Dir: Samira Makhmalbaf. Iran. 2000. 85 mins.

Prod cos: Makhmalbaf Film House, Fabricia Cinema in association with RAI in collaboration with T-Mark of Japan. Int'l Sales: Wild Bunch (Le Studio Canal Plus), tel: (33) 1 53 64 85 55. Exec prod: Mohamad Ahmadi. Prods: Mohsen Moahmalbaf, Marco Mueller. Scr: Mohsen and Samira Makhmalbaf. DoP: Ebrahim Ghafori. Ed: Mohsen Makhmalbaf. Music: Mohamed Reza Daryishi. Main cast: Said Mohamadi, Bahman Ghobardi, Behnaz Jafari, Rafat Moradi.

The 20-year-old Samira Makhmalbaf's follow-up to her enormously impressive debut film, The Apple, represents a vast leap forward in both ambition and technical achievement, though at the partial cost of the quirkiness and distinctly feminine perspective of the earlier work.

Overseas audiences might have appreciated a little more fleshing out of the cultural and political background to the story, and the film - though not without its comic moments - lacks the lightness and upbeat conclusion of The Apple. But extensive international festival exposure and overtures from speciality distributors look assured.

Set in the ravaged, brutally beautiful mountain landscape along the Iran-Iraqi frontier, it follows the fortunes of two itinerant freelance teachers who roam the countryside in quest of pupils with their blackboards strapped to their backs. One teams up with a group of Iraqis - refugees from the Iran-Iraq war - who are attempting to cross the mountains and regain their homeland. The other happens upon a band of small boys smuggling contraband across the border.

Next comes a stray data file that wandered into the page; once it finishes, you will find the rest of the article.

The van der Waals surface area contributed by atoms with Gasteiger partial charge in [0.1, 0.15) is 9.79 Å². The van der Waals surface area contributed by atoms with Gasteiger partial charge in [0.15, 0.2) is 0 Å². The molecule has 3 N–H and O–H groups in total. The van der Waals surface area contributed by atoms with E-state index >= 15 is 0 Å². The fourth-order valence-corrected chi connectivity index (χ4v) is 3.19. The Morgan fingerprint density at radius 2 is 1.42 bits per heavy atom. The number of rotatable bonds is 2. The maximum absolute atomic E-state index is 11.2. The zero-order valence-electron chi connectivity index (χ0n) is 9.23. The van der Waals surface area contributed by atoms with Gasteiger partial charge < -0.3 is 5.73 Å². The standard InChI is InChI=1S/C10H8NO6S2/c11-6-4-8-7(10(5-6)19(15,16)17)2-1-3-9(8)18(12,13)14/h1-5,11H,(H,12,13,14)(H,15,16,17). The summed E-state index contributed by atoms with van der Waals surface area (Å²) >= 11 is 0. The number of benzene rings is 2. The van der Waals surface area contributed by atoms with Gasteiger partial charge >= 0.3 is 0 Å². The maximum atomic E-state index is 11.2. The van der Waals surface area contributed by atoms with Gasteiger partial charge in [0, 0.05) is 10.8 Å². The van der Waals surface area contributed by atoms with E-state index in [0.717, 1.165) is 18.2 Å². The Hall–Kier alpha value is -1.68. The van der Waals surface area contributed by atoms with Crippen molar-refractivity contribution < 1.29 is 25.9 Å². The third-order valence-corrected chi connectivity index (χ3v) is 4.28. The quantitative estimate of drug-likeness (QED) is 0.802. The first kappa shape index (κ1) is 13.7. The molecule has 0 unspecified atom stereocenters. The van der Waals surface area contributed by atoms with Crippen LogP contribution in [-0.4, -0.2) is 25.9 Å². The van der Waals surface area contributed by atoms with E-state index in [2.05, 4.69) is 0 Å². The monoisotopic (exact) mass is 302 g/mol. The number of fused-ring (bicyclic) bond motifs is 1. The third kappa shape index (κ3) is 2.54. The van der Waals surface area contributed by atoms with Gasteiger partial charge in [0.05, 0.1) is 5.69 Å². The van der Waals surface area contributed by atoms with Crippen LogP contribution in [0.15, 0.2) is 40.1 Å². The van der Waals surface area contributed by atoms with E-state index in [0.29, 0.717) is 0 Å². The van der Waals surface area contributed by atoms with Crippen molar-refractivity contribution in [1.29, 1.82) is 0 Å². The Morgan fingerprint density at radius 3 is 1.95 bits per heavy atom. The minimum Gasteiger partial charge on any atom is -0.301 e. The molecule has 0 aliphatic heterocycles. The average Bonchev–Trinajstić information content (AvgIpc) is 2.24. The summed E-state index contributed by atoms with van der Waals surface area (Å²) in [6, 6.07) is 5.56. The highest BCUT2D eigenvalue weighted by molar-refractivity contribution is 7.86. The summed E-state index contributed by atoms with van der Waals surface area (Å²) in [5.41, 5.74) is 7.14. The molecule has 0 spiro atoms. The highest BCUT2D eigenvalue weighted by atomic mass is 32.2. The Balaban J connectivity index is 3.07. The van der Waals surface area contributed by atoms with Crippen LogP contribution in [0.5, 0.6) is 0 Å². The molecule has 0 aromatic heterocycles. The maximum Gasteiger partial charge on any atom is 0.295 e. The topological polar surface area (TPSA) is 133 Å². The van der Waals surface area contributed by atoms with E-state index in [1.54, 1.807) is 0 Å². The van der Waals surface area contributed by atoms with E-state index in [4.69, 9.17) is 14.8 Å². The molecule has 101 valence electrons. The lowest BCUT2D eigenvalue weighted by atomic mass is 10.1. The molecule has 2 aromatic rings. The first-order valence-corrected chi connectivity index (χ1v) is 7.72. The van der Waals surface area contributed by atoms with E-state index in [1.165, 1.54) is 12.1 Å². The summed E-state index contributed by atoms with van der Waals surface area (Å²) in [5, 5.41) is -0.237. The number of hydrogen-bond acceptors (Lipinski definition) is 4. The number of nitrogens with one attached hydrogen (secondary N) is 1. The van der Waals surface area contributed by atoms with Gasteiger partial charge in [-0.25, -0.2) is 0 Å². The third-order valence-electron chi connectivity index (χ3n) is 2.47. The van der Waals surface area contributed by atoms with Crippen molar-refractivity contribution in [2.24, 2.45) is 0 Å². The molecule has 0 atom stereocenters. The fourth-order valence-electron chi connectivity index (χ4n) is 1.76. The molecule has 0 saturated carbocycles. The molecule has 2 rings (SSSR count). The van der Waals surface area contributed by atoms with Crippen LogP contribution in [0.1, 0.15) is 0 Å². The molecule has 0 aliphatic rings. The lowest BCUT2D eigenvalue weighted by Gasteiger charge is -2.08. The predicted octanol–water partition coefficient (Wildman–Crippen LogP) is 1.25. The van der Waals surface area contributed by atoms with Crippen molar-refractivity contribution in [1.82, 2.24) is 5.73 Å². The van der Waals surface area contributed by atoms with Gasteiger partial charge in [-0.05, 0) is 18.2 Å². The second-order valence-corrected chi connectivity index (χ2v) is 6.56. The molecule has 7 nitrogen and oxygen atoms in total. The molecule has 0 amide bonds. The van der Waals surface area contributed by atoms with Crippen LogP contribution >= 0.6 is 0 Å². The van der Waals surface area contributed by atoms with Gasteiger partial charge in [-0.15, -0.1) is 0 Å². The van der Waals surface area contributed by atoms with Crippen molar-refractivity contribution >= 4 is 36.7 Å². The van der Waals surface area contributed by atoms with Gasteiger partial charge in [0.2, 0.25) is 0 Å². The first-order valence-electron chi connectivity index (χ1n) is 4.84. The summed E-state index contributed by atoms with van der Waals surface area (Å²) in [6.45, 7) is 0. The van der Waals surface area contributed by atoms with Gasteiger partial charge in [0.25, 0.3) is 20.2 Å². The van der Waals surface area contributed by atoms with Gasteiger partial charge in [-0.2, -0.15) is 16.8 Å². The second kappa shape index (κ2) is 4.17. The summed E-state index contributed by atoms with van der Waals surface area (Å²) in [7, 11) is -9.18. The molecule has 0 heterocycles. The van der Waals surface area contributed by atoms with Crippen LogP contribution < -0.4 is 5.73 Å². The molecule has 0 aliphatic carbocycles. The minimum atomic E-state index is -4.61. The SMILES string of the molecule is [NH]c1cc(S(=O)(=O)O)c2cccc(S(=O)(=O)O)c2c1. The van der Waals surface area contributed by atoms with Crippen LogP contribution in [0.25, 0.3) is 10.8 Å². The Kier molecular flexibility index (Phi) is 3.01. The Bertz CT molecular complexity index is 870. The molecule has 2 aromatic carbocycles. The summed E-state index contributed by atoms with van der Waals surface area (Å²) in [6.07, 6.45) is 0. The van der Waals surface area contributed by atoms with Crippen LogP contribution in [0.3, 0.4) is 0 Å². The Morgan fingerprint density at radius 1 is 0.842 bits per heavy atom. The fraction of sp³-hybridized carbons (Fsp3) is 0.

Both men meet with a dogged reluctance from the local Kurdish population to sign up for lessons. Many profess no interest at all in learning to read or write and an amusing running theme is the fact that the blackboards are pressed into service for virtually everything but the function for which they were originally intended: camouflage, a stretcher, a clothes horse, an improvised splint for a broken leg and a bivouac against the frequent bursts of gunfire and shelling.

Teacher number one becomes taken with the only woman in the party of returning Iraqis, and decides to marry her (his blackboard comes in handy in yet another guise, as the requisite dowry). But his wife - the film's only significant female character - proves mutely unresponsive to his clumsy declarations of love, and they split up as soon as they have reached their destination.

Teacher number two finds a single small boy who expresses a desire to learn to write his name, but their lessons are constantly interrupted by bursts of gunfire from the border troops and his moment of triumph is cruelly punctured. As in The Apple, the director has coaxed some winning performances, particularly from the very young and old members of her cast.

The film paints a bleak portrait of a dirt-poor, superstition-bound, chronically under-developed and fatalistic community. Even one of the teachers moans that his wife has left him and their children, forcing him to have their baby suckled by a variety of women, and claims that the child is now coming to resemble all its nursing mothers. When he's asked by an old peasant to read out a letter from his son, a political prisoner in Iraq, unable to decipher the contents, he transparently makes them up.

Makhmalbaf's strong visual eye is constantly in evidence, both in her eye for the bizarre, almost surreal image and her flair for composition and the technical credits are polished across the board, with spare but effective use of a harsh ethnic soundtrack.